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The memoir follows him from his birth through his youth in a desert town (which nourished his scientific curiosity) through medical school, his residency and, finally, through his illness.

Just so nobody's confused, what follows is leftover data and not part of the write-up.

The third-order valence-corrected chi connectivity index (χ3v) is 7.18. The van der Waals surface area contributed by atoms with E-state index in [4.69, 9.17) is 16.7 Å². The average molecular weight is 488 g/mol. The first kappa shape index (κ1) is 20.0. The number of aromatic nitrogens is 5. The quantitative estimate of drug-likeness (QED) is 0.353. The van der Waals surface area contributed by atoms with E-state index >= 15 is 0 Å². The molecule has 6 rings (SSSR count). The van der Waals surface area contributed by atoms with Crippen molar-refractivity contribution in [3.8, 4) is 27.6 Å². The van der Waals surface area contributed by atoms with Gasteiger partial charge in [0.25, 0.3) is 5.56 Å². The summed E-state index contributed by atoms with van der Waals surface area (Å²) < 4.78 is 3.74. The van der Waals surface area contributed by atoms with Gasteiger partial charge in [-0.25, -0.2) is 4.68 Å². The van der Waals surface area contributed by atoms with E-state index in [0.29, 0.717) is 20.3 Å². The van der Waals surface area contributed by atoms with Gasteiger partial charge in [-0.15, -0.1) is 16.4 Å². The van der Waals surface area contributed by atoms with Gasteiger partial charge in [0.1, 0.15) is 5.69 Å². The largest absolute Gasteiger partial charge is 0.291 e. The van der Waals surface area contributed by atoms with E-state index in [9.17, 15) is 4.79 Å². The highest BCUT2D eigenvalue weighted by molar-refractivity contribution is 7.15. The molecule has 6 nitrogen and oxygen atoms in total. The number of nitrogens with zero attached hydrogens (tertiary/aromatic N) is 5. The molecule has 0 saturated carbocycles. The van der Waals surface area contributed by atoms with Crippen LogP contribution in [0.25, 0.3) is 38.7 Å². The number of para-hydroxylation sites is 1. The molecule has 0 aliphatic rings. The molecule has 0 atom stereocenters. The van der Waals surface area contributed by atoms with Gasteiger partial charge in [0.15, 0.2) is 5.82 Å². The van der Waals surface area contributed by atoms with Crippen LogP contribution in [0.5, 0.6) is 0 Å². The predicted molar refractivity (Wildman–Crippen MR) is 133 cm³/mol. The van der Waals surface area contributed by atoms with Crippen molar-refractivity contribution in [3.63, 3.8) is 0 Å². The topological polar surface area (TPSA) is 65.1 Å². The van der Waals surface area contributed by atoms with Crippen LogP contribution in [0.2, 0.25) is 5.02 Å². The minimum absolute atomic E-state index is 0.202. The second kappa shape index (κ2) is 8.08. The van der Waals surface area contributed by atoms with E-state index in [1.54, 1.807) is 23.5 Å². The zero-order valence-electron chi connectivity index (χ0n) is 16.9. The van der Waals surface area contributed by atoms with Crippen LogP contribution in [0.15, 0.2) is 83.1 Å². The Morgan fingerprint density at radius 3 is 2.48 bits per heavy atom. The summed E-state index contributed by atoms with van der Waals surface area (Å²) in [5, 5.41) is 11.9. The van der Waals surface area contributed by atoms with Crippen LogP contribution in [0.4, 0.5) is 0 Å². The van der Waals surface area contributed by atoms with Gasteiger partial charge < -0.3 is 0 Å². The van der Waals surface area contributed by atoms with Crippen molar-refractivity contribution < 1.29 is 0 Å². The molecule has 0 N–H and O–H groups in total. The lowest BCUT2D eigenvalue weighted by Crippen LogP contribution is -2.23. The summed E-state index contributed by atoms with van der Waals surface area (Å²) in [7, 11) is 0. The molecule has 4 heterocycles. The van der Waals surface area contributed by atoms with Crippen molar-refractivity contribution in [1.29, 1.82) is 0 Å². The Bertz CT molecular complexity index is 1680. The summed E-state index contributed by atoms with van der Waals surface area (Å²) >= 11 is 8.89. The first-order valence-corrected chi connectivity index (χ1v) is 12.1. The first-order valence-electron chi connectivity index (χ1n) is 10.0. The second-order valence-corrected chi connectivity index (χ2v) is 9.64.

Whatever the facts, it’s difficult to come away from Montgomery’s book without a newfound appreciation of the octopus. The Beautiful Brain: The Drawings of Santiago Ramón y Cajal by Larry W Swanson: £25, Abrams Books Born in Madrid in 1852, Santiago Ramón y Cajal was a pioneering Spanish neuroscientist who studied slices of brain under the microscope and drew – this being a time before neuroimaging – whatever he saw.Popular science is a protean genre spanning hundreds of topics, and this article tries to reflect that fact – we have books on neuroscience, books on genetics, books that blend neuroscience with memoir, books that blend genetics with memoir, books on the octopus, books on time and books on black holes.These are the best in popular science from the past year – books that will enlighten, entertain, terrify and make you feel bad about how little you remember from school. Black Hole Blues: And Other Songs From Outer Space by Janna Levin: £17.99, The Bodley Head In this book, Janna Levin – like many of the authors on this list, a writer trapped in a scientist’s body – tells the story of the Laser Interferometer Gravitational Wave Observatory (or Ligo) and the long journey that led to the detection of Einstein’s hitherto theoretical gravitational waves.Like a quirky tour guide in a gallery he leads us around the cranium explaining the brain’s biological mechanisms, pondering the differences between the “brain” and “mind” and discussing questions about reality and consciousness that make the reader suffer from spells of existential doubt – well, we did, at least.Another of the book’s core attractions is its wealth of mini-facts.One of the first things that Garfield stresses to the reader is that he is not attempting a chronicle and examination of time itself à la Hawking, but instead a history of how we came to record and (as the subtitle suggests) grow obsessed with time.